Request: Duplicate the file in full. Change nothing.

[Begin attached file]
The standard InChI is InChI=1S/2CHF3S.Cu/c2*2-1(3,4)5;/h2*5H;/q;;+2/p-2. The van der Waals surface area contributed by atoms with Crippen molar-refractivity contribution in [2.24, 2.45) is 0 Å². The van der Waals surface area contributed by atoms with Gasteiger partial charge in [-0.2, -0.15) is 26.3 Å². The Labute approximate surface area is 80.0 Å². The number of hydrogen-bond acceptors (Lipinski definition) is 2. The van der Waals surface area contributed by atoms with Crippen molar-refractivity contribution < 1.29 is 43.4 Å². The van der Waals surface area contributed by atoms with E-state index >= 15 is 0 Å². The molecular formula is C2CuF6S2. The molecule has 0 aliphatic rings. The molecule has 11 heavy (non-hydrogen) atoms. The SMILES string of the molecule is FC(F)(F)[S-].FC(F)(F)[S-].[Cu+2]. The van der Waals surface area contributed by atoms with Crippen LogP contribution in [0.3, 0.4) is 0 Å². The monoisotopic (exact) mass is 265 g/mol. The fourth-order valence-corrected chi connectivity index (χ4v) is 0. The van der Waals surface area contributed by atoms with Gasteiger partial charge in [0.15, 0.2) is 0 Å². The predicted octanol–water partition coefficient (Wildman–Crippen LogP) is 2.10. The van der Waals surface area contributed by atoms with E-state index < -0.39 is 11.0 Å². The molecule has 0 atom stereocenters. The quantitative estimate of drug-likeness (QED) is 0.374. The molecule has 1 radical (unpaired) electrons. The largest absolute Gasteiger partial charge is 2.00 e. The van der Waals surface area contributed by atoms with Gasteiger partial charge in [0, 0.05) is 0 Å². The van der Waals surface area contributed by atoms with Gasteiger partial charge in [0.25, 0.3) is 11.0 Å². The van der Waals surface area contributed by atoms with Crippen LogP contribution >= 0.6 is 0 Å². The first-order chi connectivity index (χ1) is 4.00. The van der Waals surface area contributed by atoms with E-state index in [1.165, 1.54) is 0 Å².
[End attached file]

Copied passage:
The standard InChI is InChI=1S/2CHF3S.Cu/c2*2-1(3,4)5;/h2*5H;/q;;+2/p-2. The van der Waals surface area contributed by atoms with Crippen molar-refractivity contribution in [2.24, 2.45) is 0 Å². The van der Waals surface area contributed by atoms with Gasteiger partial charge in [-0.2, -0.15) is 26.3 Å². The Labute approximate surface area is 80.0 Å². The number of hydrogen-bond acceptors (Lipinski definition) is 2. The van der Waals surface area contributed by atoms with Crippen molar-refractivity contribution < 1.29 is 43.4 Å². The van der Waals surface area contributed by atoms with E-state index >= 15 is 0 Å². The molecular formula is C2CuF6S2. The molecule has 0 aliphatic rings. The molecule has 11 heavy (non-hydrogen) atoms. The SMILES string of the molecule is FC(F)(F)[S-].FC(F)(F)[S-].[Cu+2]. The van der Waals surface area contributed by atoms with Crippen LogP contribution in [0.3, 0.4) is 0 Å². The monoisotopic (exact) mass is 265 g/mol. The fourth-order valence-corrected chi connectivity index (χ4v) is 0. The van der Waals surface area contributed by atoms with Gasteiger partial charge in [0.15, 0.2) is 0 Å². The predicted octanol–water partition coefficient (Wildman–Crippen LogP) is 2.10. The van der Waals surface area contributed by atoms with E-state index < -0.39 is 11.0 Å². The molecule has 0 atom stereocenters. The quantitative estimate of drug-likeness (QED) is 0.374. The molecule has 1 radical (unpaired) electrons. The largest absolute Gasteiger partial charge is 2.00 e. The van der Waals surface area contributed by atoms with Gasteiger partial charge in [0, 0.05) is 0 Å². The van der Waals surface area contributed by atoms with Gasteiger partial charge in [0.25, 0.3) is 11.0 Å². The van der Waals surface area contributed by atoms with Crippen LogP contribution >= 0.6 is 0 Å². The first-order chi connectivity index (χ1) is 4.00. The van der Waals surface area contributed by atoms with E-state index in [1.165, 1.54) is 0 Å².